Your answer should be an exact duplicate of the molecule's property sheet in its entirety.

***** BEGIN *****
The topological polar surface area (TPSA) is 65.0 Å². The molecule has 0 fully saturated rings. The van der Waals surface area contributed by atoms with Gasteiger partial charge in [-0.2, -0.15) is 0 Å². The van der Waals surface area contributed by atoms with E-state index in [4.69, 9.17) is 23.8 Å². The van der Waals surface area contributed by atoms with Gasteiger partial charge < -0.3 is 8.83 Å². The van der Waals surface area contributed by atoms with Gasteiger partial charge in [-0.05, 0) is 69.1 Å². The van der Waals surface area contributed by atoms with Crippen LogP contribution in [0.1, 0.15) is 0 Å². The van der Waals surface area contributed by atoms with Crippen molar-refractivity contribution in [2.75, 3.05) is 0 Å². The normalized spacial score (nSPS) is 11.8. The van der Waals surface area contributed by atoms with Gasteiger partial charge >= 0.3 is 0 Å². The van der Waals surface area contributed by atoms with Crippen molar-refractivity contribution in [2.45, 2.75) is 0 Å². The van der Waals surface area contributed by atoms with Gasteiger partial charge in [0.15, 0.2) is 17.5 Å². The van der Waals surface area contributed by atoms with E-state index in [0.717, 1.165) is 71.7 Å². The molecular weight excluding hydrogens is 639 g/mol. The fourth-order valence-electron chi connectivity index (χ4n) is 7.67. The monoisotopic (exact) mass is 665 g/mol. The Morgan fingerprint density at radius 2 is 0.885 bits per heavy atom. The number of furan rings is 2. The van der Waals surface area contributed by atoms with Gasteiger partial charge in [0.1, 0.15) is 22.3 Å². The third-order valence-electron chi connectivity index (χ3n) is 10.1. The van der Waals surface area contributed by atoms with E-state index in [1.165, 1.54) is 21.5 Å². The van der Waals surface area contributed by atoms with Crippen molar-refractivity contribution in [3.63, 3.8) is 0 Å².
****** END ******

The topological polar surface area (TPSA) is 65.0 Å². The molecule has 0 fully saturated rings. The van der Waals surface area contributed by atoms with Gasteiger partial charge in [-0.2, -0.15) is 0 Å². The van der Waals surface area contributed by atoms with E-state index in [4.69, 9.17) is 23.8 Å². The van der Waals surface area contributed by atoms with Gasteiger partial charge < -0.3 is 8.83 Å². The van der Waals surface area contributed by atoms with Gasteiger partial charge in [-0.05, 0) is 69.1 Å². The van der Waals surface area contributed by atoms with Crippen LogP contribution in [0.1, 0.15) is 0 Å². The van der Waals surface area contributed by atoms with Crippen molar-refractivity contribution in [2.75, 3.05) is 0 Å². The normalized spacial score (nSPS) is 11.8. The van der Waals surface area contributed by atoms with Gasteiger partial charge >= 0.3 is 0 Å². The van der Waals surface area contributed by atoms with Crippen molar-refractivity contribution in [2.45, 2.75) is 0 Å². The van der Waals surface area contributed by atoms with Gasteiger partial charge in [0.15, 0.2) is 17.5 Å². The van der Waals surface area contributed by atoms with E-state index in [0.717, 1.165) is 71.7 Å². The molecular weight excluding hydrogens is 639 g/mol. The fourth-order valence-electron chi connectivity index (χ4n) is 7.67. The monoisotopic (exact) mass is 665 g/mol. The Morgan fingerprint density at radius 2 is 0.885 bits per heavy atom. The number of furan rings is 2. The van der Waals surface area contributed by atoms with Gasteiger partial charge in [0.1, 0.15) is 22.3 Å². The third-order valence-electron chi connectivity index (χ3n) is 10.1. The van der Waals surface area contributed by atoms with E-state index in [1.165, 1.54) is 21.5 Å². The van der Waals surface area contributed by atoms with Crippen molar-refractivity contribution in [3.63, 3.8) is 0 Å².